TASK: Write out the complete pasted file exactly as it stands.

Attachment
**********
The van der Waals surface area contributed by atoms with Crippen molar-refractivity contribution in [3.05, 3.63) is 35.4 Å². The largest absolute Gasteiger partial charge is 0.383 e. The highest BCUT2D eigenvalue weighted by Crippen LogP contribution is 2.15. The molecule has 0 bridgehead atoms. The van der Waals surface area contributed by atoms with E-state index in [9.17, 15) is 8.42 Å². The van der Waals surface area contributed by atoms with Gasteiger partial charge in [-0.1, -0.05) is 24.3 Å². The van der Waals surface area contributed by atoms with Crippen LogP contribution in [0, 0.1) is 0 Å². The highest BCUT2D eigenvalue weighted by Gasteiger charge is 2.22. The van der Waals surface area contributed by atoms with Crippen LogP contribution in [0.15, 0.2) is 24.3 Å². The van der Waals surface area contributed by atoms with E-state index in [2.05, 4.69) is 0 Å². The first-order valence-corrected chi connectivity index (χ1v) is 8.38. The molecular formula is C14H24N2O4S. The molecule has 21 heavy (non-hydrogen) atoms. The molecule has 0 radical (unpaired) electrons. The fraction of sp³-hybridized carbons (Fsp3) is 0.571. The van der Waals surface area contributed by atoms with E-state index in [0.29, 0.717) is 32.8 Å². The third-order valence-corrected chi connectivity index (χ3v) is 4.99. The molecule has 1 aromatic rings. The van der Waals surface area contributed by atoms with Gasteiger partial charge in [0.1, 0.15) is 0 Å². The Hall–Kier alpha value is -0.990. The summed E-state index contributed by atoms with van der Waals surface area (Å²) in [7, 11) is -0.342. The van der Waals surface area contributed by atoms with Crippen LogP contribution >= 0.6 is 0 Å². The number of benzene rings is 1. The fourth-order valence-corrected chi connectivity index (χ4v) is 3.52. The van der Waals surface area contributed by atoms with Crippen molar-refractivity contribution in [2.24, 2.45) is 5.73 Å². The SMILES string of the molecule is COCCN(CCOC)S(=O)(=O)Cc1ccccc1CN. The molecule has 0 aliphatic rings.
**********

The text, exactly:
The van der Waals surface area contributed by atoms with Crippen molar-refractivity contribution in [3.05, 3.63) is 35.4 Å². The largest absolute Gasteiger partial charge is 0.383 e. The highest BCUT2D eigenvalue weighted by Crippen LogP contribution is 2.15. The molecule has 0 bridgehead atoms. The van der Waals surface area contributed by atoms with E-state index in [9.17, 15) is 8.42 Å². The van der Waals surface area contributed by atoms with Gasteiger partial charge in [-0.1, -0.05) is 24.3 Å². The van der Waals surface area contributed by atoms with Crippen LogP contribution in [0, 0.1) is 0 Å². The highest BCUT2D eigenvalue weighted by Gasteiger charge is 2.22. The van der Waals surface area contributed by atoms with Crippen LogP contribution in [0.15, 0.2) is 24.3 Å². The van der Waals surface area contributed by atoms with E-state index in [2.05, 4.69) is 0 Å². The first-order valence-corrected chi connectivity index (χ1v) is 8.38. The molecular formula is C14H24N2O4S. The molecule has 21 heavy (non-hydrogen) atoms. The molecule has 0 radical (unpaired) electrons. The fraction of sp³-hybridized carbons (Fsp3) is 0.571. The van der Waals surface area contributed by atoms with E-state index in [0.29, 0.717) is 32.8 Å². The third-order valence-corrected chi connectivity index (χ3v) is 4.99. The molecule has 1 aromatic rings. The van der Waals surface area contributed by atoms with Gasteiger partial charge in [0.1, 0.15) is 0 Å². The Hall–Kier alpha value is -0.990. The summed E-state index contributed by atoms with van der Waals surface area (Å²) in [7, 11) is -0.342. The van der Waals surface area contributed by atoms with Crippen LogP contribution >= 0.6 is 0 Å². The number of benzene rings is 1. The fourth-order valence-corrected chi connectivity index (χ4v) is 3.52. The van der Waals surface area contributed by atoms with Crippen molar-refractivity contribution in [2.24, 2.45) is 5.73 Å². The SMILES string of the molecule is COCCN(CCOC)S(=O)(=O)Cc1ccccc1CN. The molecule has 0 aliphatic rings.